View Description Hide DescriptionThe Guan and Quade theory for vibration–largeamplitude internalmotionrotation interactions has been applied to the internal rotation problem in . Through the molecular dynamics, the and dependence of the torsional–rotational coefficients in the effective Hamiltonian have been calculated from molecular structure. The internal rotation coordinate for the vibrationally distorted molecule is shown to have the necessary threefold symmetry for all values of . For the methyl deformation modes, the vibrational dependence of the internal rotation potential energy is shown to have a threefold symmetry. The and dependence of the inertia tensor and Coriolis coupling coefficients has been developed in terms of curvilinear internal coordinates. The transformation separating rotation from vibrations in zeroth order is then applied, the kineticenergy tensor inverted to momentum space, and finally the effective torsion–rotation coefficients are calculated by Van Vleck perturbation theory. When compared to the empirical results, the kineticenergy contributions to the and dependence of the coefficients are as follows: 54% of is accounted for, 28% of , 16% of , and 91% of the asymmetry. The calculation is inadequate to account for the , and coefficients, ranging from factors of 20–70, even with the incorrect sign for some of the terms. Anharmonic force contributions from the vibrations have not been used in the calculation since these forces are not known at this time.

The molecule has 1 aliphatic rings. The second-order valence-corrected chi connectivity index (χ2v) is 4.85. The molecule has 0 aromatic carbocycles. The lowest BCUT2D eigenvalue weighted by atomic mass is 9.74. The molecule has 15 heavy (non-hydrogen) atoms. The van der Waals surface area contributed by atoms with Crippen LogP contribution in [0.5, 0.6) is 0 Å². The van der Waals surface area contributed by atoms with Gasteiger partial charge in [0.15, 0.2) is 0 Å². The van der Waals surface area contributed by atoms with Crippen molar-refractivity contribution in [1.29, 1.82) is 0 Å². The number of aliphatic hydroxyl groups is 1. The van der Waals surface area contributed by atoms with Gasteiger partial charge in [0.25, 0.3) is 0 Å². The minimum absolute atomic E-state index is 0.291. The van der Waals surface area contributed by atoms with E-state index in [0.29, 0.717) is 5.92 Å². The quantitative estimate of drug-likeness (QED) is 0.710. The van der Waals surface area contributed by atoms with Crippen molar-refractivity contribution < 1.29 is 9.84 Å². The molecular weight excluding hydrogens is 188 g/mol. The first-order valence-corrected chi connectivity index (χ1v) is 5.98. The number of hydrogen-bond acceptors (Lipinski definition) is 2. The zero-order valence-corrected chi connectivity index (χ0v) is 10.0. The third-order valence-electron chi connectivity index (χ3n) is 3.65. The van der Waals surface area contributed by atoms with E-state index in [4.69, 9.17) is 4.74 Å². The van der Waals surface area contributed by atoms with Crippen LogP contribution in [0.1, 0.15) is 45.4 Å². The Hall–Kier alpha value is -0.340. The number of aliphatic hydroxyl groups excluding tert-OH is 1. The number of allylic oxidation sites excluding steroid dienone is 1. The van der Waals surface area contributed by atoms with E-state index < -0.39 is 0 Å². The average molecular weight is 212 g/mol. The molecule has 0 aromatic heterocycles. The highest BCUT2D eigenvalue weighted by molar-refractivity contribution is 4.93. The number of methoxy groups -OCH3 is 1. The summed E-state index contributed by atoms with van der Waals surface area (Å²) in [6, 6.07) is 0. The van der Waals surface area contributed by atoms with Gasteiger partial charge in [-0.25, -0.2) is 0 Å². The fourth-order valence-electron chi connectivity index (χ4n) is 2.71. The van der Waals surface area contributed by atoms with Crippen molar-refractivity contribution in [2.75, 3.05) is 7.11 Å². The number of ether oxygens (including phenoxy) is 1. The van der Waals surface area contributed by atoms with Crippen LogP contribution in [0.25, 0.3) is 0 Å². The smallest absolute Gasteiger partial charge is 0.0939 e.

Ab initio potentialenergy surface for the reaction